There’s also a question of how much this pattern really saves. The most common ways of using LLVM will genuinely want to initialize most of those options, so just making the initialization optional wouldn’t actually help.

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The actual initialization work just moves from the .init_array to the local function, so it wouldn’t save any user-mode time; but hopefully the local function would be calling code that is already paged in, so it saves sys/wall time.

(I am the author and maintainer of UPX for ELF files, the author that satmandu quoted, and the author of the 1992 paper.)

Finding the culprits of so many static initialization functions:

  1. Most projects use GnuMake, cmake, or another build system with a convention which keeps track of #include dependencies, so that only minimal re-compilation is necessary when less than every *.h file changes. Collect the dependencies (the build system that I use puts them into files such as ./CMakeFiles/upx.dir/src/p_lx_elf.cpp.o.d), split all lines at whlespace and punctuation (so that there is only one filename per line), then make a histogram using sort | uniq -c | sort -rn. The heavily-used transitive #include files wll be at the top of the list.
  2. I use two instances of gdb. One gdb targets a program which maps the entire into address space, then I apply the DT_xxxxx entries to look at the INIT_ARRAY table from its Offset in the file according to readelf. The first 32 entries are shown earlier in the post that satmandu copied. Then the second gdb is run on Use the mouse to copy an address from the INIT_ARRAY table, and ask gdb what code is there:
(gdb) x/5i 0x000000000372bdf0
   0x372bdf0 <frame_dummy>:	endbr64 
   0x372bdf4 <frame_dummy+4>:	jmp    0x372bd70 <register_tm_clones>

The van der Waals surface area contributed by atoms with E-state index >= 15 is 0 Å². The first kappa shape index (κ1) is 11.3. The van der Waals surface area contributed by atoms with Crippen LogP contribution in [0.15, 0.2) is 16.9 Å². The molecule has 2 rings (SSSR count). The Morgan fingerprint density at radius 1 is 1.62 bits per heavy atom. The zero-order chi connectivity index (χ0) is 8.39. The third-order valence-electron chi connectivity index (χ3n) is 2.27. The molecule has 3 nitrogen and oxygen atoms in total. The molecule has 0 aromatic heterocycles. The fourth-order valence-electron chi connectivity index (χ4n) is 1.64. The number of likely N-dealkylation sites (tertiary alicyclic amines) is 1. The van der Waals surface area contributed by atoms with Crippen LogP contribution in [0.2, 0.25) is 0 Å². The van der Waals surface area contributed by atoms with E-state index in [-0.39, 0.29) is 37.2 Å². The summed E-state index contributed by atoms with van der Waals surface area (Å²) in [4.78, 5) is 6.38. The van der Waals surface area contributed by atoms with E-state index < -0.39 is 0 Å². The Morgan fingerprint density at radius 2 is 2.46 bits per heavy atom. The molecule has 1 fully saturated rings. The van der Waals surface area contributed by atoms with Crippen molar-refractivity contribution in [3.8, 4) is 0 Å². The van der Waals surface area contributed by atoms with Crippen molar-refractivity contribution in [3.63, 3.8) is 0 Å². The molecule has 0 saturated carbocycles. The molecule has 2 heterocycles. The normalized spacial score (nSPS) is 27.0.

0x372bdf9 <frame_dummy+9>:	add    %al,(%rax)
   0x372bdfb <frame_dummy+11>:	add    %al,(%rax)
   0x372bdfd <frame_dummy+13>:	add    %al,(%rax)
gdb) x/5i 0x00000000038ebf30
   0x38ebf30 <_GLOBAL__sub_I_Assumptions.cpp>:	push   %r15
   0x38ebf32 <_GLOBAL__sub_I_Assumptions.cpp+2>:	push   %r14
   0x38ebf34 <_GLOBAL__sub_I_Assumptions.cpp+4>:	push   %rbx
   0x38ebf35 <_GLOBAL__sub_I_Assumptions.cpp+5>:	xorps  %xmm0,%xmm0
   0x38ebf38 <_GLOBAL__sub_I_Assumptions.cpp+8>:	mov    0x431e051(%rip),%rbx        # 0x7c09f90

etc. Automating this is a few minute job for a “hacker”.

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In 1992, a Sun SPARC workstation with a spinning hard drive could service 50 page faults/second. Today’s SSD are something like 10 times faster than a spinning harddrive: 500 page faults/second. That’s how I estimated 1 to 3 seconds of wall-clock time during initialization. A human user has no trouble noticing such a delay.

This name indicates that it is an initialization function generated for a static variable in a .cpp file, not in a .h file. I’m really not sure why you’re harping on header files so much; static/global variables (with constructors) in general will need the .init_array mechanism, even if zero of them are defined in headers.

(Using two gdb instances seems a bit tedious; I’d expect most systems would have a symbolic dumper/disassembler that could produce the information more simply and directly.)

I suspect a fair number of these .init_array entries are for global const data that ends up being initialized at runtime. We could probably take more advantage of constexpr than we do today, which would help. Seems like a tedious but not unreasonable student/intern project to work through the list and get some startup time improvements.

If your process startup time actually takes multiple seconds, sure humans will notice. I just tried time clang --version on a system I haven’t touched in days, and it reported about 0.43 seconds. Rerunning it reported 0.03 seconds. The 0.4s overhead is not great, but it’s not 3 seconds either. (FTR, running clang off a hard drive not SSD.)

Actually, no it doesn’t, unless your system chooses not to load anything into memory until it’s faulted in, which seems like a particularly inefficient way to start up a process. We knew better in the '80s.

Thanks for reporting this, and it’s clear there’s room for improvement, but the dire thought-experiment predictions don’t seem to be panning out.

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@admins This is probably better placed in LLVM Project, not Code Generation, as it has more to do with coding style than LLVM’s own code generation.

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Apologies for unnecessary sounding alarms here.